Obligatory note: I’m in no way suggesting I know the solution to anything. I simply believe if there is a solution, it has to be found through some form of understanding (not necessarily compassion, just understanding) of what it is that motivates any individual person or group to choose extreme violence. We can’t lump together everyone we hate into one big bucket. The world is more complex than that.

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3 segacs 11.27.09 at 1:15 PM

Okay, fine. How about we call them an “ambiguously-named organisation that pursues its goals through targeting innocent civilians by blowing them up on buses or at Passover seders.”

“A rose by any other name…”

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4 Mario Parise 11.28.09 at 6:18 PM

:S I think you missed my point.

It’s not what we call them that I have an issue with (well, I do take issue with it but that’s a separate matter). It’s lumping them all into one vaguely defined evil group that I think is the bigger problem.

If you wanna use the word terrorist (itself a very politically charged term… who gets to decide who is a terrorist as opposed to a resistance fighter or patriot or legitimate army? They all kill people for their own goals…), then we can use the word terrorist. But, there is a world of difference between, say, an Irish terrorist and an Iranian one, or a palestinian terrorist and a lebanese one.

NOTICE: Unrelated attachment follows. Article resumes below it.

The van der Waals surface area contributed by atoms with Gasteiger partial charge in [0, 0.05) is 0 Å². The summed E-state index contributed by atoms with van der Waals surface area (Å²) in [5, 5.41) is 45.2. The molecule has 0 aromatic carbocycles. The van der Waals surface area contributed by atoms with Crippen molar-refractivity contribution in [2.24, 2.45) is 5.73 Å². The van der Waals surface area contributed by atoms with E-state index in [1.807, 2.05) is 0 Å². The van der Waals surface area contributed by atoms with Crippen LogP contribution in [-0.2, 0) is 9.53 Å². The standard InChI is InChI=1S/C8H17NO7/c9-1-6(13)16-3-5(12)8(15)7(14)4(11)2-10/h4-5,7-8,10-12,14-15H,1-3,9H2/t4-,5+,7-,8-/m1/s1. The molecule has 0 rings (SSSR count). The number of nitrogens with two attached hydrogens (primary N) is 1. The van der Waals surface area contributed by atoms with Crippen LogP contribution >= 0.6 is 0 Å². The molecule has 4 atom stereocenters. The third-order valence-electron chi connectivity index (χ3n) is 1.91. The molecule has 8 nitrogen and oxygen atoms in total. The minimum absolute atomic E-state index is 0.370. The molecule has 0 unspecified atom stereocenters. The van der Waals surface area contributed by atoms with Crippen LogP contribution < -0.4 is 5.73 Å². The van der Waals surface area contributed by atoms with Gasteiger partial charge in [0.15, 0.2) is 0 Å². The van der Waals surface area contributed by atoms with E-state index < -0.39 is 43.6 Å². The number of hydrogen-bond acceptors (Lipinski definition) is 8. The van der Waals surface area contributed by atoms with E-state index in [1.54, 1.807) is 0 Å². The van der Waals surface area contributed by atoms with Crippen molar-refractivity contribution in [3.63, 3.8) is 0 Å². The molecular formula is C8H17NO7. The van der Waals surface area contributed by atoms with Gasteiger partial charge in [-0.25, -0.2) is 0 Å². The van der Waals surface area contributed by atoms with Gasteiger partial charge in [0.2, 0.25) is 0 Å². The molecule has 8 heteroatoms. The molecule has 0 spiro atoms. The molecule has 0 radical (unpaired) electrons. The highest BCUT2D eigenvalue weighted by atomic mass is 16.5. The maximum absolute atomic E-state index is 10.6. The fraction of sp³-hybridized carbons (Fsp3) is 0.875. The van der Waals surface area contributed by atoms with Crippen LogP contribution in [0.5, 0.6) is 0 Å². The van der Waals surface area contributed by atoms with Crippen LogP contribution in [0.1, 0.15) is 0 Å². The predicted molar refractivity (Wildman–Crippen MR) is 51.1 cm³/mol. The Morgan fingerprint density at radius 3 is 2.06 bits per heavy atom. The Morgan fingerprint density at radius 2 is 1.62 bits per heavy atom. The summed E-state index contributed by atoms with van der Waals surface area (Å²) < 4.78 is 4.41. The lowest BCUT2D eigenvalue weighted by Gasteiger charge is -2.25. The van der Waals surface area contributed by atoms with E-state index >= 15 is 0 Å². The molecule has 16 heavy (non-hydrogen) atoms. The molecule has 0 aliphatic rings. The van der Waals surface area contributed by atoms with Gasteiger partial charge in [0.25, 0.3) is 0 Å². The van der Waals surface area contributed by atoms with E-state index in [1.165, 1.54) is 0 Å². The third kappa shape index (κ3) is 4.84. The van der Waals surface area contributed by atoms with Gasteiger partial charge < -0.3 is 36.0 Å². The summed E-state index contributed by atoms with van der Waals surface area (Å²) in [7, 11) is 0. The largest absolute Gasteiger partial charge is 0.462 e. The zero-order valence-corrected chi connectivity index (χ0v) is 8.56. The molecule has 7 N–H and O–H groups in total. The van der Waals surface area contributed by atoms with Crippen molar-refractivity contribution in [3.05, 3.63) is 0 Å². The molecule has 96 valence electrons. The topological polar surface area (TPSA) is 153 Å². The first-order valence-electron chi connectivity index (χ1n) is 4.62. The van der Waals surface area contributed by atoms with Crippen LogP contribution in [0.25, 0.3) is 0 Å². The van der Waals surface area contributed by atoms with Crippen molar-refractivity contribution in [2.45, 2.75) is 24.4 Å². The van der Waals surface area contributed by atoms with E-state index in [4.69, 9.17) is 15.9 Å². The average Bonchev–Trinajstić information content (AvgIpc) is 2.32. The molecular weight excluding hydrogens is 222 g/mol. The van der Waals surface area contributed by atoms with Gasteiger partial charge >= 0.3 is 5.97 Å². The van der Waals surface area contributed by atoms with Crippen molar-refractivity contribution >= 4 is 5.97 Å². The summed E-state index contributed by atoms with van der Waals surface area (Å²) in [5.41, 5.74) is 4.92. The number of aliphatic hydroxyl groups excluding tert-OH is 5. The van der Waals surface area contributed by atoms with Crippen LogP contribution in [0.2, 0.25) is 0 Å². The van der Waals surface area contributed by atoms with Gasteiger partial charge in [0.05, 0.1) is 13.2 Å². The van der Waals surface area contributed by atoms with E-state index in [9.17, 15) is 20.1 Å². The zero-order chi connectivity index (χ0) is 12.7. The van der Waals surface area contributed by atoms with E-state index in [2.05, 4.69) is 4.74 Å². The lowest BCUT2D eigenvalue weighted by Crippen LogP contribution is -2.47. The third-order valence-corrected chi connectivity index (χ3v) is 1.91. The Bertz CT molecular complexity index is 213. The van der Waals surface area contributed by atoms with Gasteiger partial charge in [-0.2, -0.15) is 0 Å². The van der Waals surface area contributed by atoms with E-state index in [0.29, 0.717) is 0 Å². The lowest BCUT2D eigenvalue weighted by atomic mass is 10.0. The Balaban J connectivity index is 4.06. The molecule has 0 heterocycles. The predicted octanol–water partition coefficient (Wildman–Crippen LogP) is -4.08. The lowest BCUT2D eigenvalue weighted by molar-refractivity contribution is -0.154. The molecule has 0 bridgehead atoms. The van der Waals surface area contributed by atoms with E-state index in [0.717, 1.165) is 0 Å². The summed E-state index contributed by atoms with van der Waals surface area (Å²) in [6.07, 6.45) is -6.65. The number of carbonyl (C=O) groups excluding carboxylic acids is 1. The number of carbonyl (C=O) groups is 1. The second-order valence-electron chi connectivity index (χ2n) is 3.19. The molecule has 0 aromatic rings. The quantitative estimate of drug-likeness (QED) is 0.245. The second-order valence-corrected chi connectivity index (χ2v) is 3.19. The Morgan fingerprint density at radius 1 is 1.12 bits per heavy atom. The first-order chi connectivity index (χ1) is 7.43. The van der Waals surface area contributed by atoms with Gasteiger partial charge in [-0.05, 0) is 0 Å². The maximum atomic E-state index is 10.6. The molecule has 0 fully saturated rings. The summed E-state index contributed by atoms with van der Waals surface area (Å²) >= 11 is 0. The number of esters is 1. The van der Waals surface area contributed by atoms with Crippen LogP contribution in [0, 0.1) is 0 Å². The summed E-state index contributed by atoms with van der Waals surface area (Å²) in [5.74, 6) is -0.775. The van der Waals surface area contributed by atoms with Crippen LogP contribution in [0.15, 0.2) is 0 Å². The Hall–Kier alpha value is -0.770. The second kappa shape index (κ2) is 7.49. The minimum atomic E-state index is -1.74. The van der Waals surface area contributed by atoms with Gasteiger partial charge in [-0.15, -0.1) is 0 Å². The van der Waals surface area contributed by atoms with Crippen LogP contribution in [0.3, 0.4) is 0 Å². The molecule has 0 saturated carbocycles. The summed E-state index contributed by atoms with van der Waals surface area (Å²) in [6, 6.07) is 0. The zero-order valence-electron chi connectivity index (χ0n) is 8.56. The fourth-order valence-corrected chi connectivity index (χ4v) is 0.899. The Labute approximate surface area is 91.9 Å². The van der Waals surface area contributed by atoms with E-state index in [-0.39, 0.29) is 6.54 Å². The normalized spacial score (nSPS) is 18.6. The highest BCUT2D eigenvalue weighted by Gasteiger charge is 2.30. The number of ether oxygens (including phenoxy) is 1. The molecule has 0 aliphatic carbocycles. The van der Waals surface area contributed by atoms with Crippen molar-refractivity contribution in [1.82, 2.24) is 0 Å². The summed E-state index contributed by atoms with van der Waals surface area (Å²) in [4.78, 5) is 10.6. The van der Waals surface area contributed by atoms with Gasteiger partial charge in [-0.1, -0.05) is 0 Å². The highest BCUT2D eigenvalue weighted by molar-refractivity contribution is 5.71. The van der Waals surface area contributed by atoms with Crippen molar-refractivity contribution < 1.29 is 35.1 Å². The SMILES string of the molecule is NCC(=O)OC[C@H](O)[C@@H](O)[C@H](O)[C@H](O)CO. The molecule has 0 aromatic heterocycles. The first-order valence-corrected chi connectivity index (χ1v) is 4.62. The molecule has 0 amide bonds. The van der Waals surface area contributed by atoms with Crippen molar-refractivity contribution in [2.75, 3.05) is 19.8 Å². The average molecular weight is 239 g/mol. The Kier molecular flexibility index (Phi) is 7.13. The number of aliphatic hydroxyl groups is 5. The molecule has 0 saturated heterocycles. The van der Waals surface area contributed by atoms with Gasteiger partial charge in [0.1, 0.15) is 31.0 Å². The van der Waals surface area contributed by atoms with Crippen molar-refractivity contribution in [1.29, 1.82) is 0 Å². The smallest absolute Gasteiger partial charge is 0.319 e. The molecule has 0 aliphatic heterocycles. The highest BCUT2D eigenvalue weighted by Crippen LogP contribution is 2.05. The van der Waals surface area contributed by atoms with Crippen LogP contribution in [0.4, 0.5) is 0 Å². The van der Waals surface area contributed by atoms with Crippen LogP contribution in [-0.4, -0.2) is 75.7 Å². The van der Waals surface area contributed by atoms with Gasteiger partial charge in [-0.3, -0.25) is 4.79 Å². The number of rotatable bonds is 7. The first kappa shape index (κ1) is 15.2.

Everyone has their reasons for doing what they do, and if we want to stop or at least decrease the amount of extreme violence in the world, we need to understand why that violence is being undertaken. What motivates one group will be different from what motivates the other, even if at the surface-level they appear similar.

Am I making sense here? Makes sense in my head but hey, I could be full of it. Wouldn’t be the first time…

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5 segacs 11.29.09 at 10:00 AM

Was about to compose a long rambling answer but I’m still behind on my NaNo word count. Suggest you have a look through the archives here for my opinion on that one. And hey, thanks for reading!